Last updated on March 2019

Trial to Reduce Antimicrobial Use In Nursing Home Residents With Alzheimer's Disease and Other Dementias


Brief description of study

This is a 52-month study (8 months preparation; 36 months to conduct the trial; 8 months data analyses and manuscript preparation) of a cluster randomized controlled trial (RCT) of an intervention to improve infection management for suspected UTIs and LRIs among residents with advanced dementia (N=480; N=240/arm) living in NHs (N=24; N=12/arm). The NH is the unit of randomization as the intervention must be delivered at the facility level to avoid contamination and because this is how it would be employed in the real-world. Analyses will be at the patient level.

Detailed Study Description

The final stage of dementia is characterized by recurrent suspected infections. Research has shown these episodes are widely mismanaged, leading to adverse patient and public health outcomes. Antimicrobials are extensively prescribed in advanced dementia, most often in the absence of clinical evidence to support a bacterial infection. Antimicrobial exposure is the main risk factor for multidrug-resistant organisms (MDROs). Nursing home (NH) residents with advanced dementia are three times more likely to be colonized with MDROs compared to other residents. Moreover, as these patients are in the terminal phase of dementia, evidence suggests they may not clinically benefit from antimicrobials. Comfort is the stated goal of care for 90% of advanced dementia patients, and the risks and burdens associated with work-up and treatment of suspected infections generally do not promote that goal, particularly when hospitalization is involved. Taken together, there is a clear need to improve infection management in advanced dementia both to provide better end-of-life care to these patients and reduce the public health threat of MDROs.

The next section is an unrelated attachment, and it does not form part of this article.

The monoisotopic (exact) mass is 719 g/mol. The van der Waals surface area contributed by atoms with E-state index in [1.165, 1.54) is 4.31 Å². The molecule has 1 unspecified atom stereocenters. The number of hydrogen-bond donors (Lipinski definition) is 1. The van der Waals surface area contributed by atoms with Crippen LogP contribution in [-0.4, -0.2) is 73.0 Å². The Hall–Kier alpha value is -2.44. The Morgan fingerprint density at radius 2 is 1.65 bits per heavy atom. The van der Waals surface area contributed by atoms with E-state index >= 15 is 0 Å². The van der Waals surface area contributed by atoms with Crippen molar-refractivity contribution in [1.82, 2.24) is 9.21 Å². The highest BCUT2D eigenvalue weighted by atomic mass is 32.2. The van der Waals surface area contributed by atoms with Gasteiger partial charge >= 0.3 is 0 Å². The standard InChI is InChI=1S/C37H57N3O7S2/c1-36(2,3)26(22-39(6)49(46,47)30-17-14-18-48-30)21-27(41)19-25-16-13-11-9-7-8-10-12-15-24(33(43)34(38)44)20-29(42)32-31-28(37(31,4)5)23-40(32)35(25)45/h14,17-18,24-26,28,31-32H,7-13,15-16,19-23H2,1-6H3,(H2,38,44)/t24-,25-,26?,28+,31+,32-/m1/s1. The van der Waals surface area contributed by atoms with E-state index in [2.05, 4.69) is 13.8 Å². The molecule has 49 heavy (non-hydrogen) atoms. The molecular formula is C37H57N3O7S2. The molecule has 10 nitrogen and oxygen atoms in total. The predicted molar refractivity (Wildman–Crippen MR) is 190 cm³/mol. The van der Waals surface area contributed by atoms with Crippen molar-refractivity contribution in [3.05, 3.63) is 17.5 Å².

This is a 52-month study (8 months preparation; 36 months to conduct the trial; 8 months data analyses and manuscript preparation) of a cluster randomized controlled trial (RCT) of an intervention to improve infection management for suspected UTIs and LRIs among residents with advanced dementia (N=480; N=240/arm) living in NHs (N=24; N=12/arm). The NH is the unit of randomization as the intervention must be delivered at the facility level to avoid contamination and because this is how it would be employed in the real-world. Analyses will be at the patient level.

Clinical Study Identifier: NCT03244917

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Hebrew SeniorLife

Boston, MA United States
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Recruitment Status: Open


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